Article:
Changes in North Atlantic Deep Water strength and bottom water masses during Marine Isotope Stage 3 (45-35kaBP)

Marcus Gutjahr*, Babette A.A. Hoogakker, Martin Frank, I. Nicholas McCave

*Corresponding author for this work

Research output: Contribution to journalArticlepeer-review

30 Citations (Scopus)


The strength of the North Atlantic Meridional Overturning Circulation during climatically highly variable Marine Isotope Stage (MIS) 3 has attracted much attention in recent years. Here we present high-resolution Nd isotope compositions of past seawater derived from authigenic Fe-Mn oxyhydroxides recovered from drift sediments on the Blake Ridge in the deep western North Atlantic (ODP Leg 172, Site 1060, 3481m water depth). The data cover the period from 45 to 35kaBP, tracing circulation changes during major Heinrich iceberg discharge event 4 (H4, ∼40-39kaBP). The Nd isotope record suggests that there was no northern-source water (NSW) mass like modern NADW at the deeper part of Blake Ridge at any time between 45 and 35ka. This is fundamentally different from the hydrographic situation during the Holocene where NADW extends below 4500m at this location. The e{open}Nd of past deep water recorded in the Blake Ridge sediments was least radiogenic during Dansgaard/Oeschger (D/O) Interstadial (IS) 8 (e{open}Nd=-11.3) and most radiogenic immediately preceding IS 9 (e{open}Nd=-9.8). More radiogenic compositions were also recorded during H4 (-10.2≤e{open}Nd≤-9.9). The Nd isotope variability in MIS 3 matches that of a physical bottom current strength reconstruction from the same location. Neither record follows the pattern of Northern Hemisphere D/O climatic cycles. In our record, reduced mixing with northern source waters started in stadial 12 and lasted until after H4 in stadial 9, followed by a rapid increase in NSW contribution thereafter. This major change in the Nd isotope record predates the iceberg discharge event Heinrich 4 by more than 3ka indicating a shallowing of the water mass boundary between Glacial North Atlantic Intermediate Water and Southern Source Water beneath. This early change in bottom water properties at the deep Blake Ridge suggests that North Atlantic deep water advection may already have decreased several thousand years before the actual iceberg discharge event and associated freshening of the surface waters in the North Atlantic. The change can thus not be attributed to climatic events in the North Atlantic but may be related to changes in flux of deep water from the South.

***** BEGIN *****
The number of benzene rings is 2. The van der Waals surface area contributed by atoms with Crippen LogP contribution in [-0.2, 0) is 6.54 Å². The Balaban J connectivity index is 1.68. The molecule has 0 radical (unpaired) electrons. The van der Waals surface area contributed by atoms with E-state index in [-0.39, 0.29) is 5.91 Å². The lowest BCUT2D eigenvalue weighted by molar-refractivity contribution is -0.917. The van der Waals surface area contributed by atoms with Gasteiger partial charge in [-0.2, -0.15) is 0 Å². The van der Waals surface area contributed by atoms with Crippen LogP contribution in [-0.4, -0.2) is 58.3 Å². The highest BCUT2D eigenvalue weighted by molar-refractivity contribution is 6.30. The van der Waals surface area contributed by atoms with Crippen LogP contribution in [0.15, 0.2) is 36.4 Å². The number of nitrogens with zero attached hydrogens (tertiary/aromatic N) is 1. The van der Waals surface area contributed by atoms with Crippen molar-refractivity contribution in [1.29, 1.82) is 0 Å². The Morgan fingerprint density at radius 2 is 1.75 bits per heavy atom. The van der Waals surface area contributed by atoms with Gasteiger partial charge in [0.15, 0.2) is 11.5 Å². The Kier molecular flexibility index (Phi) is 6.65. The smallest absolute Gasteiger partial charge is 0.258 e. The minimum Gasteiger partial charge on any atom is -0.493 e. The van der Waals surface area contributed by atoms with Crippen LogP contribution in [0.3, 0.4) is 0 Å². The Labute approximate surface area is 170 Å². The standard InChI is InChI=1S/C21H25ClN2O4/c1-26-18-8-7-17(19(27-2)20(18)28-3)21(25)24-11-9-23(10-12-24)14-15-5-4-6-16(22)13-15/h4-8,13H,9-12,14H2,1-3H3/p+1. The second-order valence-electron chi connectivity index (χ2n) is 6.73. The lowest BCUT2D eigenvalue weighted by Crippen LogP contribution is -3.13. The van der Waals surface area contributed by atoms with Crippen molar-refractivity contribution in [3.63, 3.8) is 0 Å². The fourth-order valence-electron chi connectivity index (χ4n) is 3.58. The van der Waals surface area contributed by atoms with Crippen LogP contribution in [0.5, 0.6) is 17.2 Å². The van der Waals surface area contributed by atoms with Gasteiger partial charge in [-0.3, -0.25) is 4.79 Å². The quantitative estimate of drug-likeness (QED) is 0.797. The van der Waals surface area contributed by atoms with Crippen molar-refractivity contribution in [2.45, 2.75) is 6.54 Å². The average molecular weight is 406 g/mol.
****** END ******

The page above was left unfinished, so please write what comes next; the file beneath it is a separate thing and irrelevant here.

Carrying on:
Original languageEnglish
Pages (from-to)2451-2461
Number of pages11
JournalQuaternary Science Reviews
Issue number19-20
Publication statusPublished - Sept 2010

ASJC Scopus subject areas

  • Global and Planetary Change
  • Archaeology
  • Ecology, Evolution, Behavior and Systematics
  • Archaeology
  • Geology


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